Before Mills could go on, suddenly Mace Gillmore began coughing and hacking. The two nurses pounced like tigers on crippled cattle. They became very busy with him, and several of the reporters and their camera people edged closer for a sound bite or a last shot of the dying man. He finished his coughing jag and said, “Some or all of you have already received advance copies of my memoirs. Apropos of this moment and putting all our cards on the table, so to speak, let me state for the record, and in anticipation of your questions, that it was my overt intention to sway this presidential election we’re having in less than a month.”

Questions were blurted and a din rose. But quiet enveloped the room once again after Gilmore raised his hand feebly and let it flutter back to his lap. He continued, “Not only did I pump money through several 527s in favor of several of the GOP candidates at the time of the primaries, but I also put cash toward the efforts of so-called third-party types like the Greens and the would-be perennial spoiler, Ralph Nader.” Several people snickered, including Gilmore.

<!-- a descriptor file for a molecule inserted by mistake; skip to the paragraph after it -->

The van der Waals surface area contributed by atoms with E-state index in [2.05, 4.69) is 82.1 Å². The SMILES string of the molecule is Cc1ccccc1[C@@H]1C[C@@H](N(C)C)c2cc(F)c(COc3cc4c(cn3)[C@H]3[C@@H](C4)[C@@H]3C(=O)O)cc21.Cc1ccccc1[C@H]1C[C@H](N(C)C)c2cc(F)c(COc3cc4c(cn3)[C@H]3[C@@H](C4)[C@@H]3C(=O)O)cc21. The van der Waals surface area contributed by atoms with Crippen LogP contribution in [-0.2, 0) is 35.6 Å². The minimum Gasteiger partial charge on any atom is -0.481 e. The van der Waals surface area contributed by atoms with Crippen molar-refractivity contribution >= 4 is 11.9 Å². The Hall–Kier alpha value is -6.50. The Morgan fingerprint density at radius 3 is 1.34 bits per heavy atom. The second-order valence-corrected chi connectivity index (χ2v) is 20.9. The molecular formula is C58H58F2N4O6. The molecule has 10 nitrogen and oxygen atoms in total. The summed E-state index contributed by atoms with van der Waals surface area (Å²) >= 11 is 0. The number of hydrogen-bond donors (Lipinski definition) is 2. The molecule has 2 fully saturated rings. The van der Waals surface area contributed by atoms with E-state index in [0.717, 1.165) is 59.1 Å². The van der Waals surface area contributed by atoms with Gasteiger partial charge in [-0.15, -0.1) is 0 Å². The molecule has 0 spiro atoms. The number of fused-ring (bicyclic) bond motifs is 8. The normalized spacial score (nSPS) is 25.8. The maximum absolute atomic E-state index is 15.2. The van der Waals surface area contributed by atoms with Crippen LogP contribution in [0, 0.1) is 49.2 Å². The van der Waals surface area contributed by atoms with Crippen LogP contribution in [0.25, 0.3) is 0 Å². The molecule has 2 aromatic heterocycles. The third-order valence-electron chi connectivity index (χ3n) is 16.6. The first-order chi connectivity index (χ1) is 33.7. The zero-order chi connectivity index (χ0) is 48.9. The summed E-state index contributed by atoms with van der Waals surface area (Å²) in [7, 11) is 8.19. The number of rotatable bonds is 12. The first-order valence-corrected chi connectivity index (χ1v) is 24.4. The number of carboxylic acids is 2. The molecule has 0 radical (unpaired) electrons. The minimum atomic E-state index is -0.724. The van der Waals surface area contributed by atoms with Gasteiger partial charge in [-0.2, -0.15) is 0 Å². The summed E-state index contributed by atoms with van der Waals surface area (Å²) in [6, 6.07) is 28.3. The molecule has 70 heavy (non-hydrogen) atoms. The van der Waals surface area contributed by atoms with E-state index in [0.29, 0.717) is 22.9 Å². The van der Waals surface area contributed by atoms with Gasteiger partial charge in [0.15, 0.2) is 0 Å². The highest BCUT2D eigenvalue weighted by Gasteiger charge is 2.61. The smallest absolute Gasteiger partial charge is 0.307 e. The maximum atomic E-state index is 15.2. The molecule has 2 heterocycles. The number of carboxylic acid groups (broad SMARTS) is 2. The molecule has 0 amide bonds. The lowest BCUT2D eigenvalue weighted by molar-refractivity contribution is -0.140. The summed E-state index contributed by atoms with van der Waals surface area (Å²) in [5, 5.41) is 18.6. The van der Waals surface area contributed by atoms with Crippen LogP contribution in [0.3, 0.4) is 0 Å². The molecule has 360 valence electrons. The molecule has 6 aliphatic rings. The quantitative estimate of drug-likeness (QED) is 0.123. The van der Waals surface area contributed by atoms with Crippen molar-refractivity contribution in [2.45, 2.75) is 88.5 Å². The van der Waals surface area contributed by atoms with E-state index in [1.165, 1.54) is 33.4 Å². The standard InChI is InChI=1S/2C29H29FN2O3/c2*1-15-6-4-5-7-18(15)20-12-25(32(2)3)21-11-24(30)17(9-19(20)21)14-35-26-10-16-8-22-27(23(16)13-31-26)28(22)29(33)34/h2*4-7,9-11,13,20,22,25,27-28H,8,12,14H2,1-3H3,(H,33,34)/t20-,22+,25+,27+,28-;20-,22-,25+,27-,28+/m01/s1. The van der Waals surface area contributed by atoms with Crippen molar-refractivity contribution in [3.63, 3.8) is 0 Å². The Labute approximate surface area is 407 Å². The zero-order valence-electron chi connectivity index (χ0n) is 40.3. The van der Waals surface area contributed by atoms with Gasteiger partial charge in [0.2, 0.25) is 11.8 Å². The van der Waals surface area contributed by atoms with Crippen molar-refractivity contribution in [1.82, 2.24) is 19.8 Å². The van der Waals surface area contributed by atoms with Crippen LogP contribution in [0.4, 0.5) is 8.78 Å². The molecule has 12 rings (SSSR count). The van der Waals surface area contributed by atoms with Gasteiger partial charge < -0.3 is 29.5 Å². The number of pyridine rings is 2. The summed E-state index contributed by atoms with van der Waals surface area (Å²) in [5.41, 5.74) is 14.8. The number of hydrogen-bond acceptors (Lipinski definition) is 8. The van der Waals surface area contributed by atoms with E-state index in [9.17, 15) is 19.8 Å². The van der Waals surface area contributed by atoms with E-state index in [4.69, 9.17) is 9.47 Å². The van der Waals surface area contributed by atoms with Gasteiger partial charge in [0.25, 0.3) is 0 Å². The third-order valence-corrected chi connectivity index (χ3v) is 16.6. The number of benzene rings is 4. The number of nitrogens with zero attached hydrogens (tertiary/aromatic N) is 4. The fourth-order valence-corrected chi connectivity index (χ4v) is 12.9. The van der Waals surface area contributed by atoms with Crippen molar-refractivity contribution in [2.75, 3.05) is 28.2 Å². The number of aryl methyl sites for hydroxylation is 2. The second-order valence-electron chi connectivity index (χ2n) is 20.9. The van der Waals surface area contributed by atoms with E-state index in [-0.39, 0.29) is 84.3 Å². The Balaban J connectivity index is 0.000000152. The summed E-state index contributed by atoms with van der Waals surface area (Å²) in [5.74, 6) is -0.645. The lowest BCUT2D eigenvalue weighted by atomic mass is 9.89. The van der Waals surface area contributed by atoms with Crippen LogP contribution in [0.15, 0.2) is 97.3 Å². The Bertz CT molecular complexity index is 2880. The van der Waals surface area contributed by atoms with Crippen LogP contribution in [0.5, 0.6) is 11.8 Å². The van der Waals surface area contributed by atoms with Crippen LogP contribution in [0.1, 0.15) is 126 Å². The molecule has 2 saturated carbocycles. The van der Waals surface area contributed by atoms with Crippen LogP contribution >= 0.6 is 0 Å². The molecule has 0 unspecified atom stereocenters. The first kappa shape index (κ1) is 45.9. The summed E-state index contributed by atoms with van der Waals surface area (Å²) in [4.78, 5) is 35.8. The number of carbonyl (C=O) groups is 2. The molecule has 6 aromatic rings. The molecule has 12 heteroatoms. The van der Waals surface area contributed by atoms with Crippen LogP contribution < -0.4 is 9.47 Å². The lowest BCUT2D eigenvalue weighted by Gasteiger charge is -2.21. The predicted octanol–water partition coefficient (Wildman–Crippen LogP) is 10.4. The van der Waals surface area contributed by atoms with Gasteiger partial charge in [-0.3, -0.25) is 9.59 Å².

“You did this to divert votes from Clinton and Obama?” someone shouted out.

“Yes, exactly. But the endgame was to force Congresswoman Cynthia Kang into the race,” Gilmore said. “I knew early on she’d been approached about running as an independent, a true independent, in my humble opinion. Her ideas on housing, healthcare and bringing back a form of CETA, job-training programs, are what’s needed for this country at this time. That self-described hockey mom from Alaska may give lipstick service to being a Washington outsider, but Kang is the real deal–not some put-up job by the neocon nincompoops.”